Scientists map 17,000-year-old woolly mammoth’s path using its tusk


An illustration of an adult male woolly mammoth in Alaska.

James Havens/University of Alaska Museum of the North

We might think of woolly mammoths as giant, lumbering beasts from a disappeared era, but a new study suggests their massive size didn’t stop them from tallying major miles in the frigid north thousands of years ago.

“It’s not clear cut if it was a seasonal migrator, but it covered some serious ground,” explains University of Alaska Fairbanks researcher Matthew Wooller, in a statement. “It visited many parts of Alaska at some point during its lifetime, which is pretty amazing when you think about how big that area is.”

Wooller led a team using chemical isotope data to map the life journey of a single mammoth that lived over 17,000 years ago. A paper on the findings is the cover story in this week’s issue of the journal Science.

The group of international researchers analyzed isotopic signatures in the male mammoth’s tusk from the elements strontium and oxygen, then cross-referenced that data with maps of isotope variation across Alaska created from analyzing the teeth of small rodents from around the state.

“From the moment they’re born until the day they die, they’ve got a diary and it’s written in their tusks,” said Pat Druckenmiller, a paleontologist and director of the University of Alaska Museum of the North. “Mother Nature doesn’t usually offer up such convenient and life-long records of an individual’s life.”

The ancient dental records show the big old boy lived to be 28 years old and in that time it covered enough of the Alaskan tundra, taiga and mountains to nearly circle the world twice.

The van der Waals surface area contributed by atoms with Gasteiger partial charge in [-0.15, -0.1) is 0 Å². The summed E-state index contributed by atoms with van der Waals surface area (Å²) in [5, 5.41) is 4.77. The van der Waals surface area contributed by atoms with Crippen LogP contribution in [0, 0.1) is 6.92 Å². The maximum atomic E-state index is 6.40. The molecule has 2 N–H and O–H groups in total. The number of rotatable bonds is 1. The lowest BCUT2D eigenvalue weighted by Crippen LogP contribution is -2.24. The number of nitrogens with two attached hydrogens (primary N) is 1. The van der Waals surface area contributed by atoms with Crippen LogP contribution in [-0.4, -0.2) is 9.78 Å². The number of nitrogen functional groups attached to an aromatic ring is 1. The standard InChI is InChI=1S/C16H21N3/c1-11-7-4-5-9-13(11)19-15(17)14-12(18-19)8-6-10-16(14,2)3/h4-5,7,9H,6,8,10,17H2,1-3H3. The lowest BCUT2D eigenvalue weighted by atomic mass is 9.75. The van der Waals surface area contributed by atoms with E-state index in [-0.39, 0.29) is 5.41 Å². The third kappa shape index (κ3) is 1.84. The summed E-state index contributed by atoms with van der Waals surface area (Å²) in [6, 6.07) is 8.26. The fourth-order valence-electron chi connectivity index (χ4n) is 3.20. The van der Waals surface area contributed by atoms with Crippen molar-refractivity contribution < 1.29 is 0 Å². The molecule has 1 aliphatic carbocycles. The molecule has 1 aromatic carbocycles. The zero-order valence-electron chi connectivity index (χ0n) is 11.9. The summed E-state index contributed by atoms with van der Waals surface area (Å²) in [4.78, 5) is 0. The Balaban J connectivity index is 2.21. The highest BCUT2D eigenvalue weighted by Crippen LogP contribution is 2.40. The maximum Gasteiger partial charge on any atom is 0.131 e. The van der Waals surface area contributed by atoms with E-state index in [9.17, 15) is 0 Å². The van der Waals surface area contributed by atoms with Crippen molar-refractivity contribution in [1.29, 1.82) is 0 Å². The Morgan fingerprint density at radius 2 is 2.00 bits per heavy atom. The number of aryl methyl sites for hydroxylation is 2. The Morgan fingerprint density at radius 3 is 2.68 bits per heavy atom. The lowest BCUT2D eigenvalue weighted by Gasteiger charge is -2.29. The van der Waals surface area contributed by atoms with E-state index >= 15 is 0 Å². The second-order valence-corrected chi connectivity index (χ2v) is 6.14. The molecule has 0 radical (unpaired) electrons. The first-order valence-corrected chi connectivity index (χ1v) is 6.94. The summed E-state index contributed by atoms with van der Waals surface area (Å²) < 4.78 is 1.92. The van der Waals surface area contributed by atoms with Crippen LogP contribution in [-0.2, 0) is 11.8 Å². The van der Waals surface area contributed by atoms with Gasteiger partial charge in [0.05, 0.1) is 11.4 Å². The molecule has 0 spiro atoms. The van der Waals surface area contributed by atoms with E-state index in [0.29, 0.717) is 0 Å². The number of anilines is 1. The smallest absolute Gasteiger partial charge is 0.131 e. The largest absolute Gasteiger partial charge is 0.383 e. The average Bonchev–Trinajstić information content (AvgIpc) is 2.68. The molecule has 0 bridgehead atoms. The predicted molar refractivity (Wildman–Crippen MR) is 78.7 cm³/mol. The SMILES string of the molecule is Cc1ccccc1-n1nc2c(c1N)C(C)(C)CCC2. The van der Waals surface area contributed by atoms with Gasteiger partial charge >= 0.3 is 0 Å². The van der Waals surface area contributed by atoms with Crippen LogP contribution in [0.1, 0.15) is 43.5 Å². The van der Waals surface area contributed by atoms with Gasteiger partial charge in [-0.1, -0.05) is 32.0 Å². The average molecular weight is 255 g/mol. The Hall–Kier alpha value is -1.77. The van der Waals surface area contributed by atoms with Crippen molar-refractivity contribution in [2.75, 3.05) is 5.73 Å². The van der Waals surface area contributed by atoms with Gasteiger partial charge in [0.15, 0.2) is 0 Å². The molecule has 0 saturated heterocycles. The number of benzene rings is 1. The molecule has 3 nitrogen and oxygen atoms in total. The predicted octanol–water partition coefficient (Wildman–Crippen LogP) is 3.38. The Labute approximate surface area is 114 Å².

This woolly one didn’t exactly have an easy journey, though. The analysis showed an abrupt shift around age 15 that likely means the mammoth was ostracized from its herd, which often happens with contemporary elephants. Later, a spike in nitrogen isotopes during the last winter of the animal’s life suggest it may have starved to death where its remains were eventually recovered above the Brooks Range.

That fate was a sad harbinger for the entire species. The individual mammoth was related to the last group that roamed mainland Alaska, likely outlasted by only a few small groups on northern islands.

The research also has a darkly relevant feel today for extant species in the north like polar bear that are seeing their traditional range dwindle as the Arctic takes on the brunt of global warming.

“The Arctic is seeing a lot of changes now, and we can use the past to see how the future may play out for species today and in the future,” Wooller said. “Trying to solve this detective story is an example of how our planet and ecosystems react in the face of environmental change.”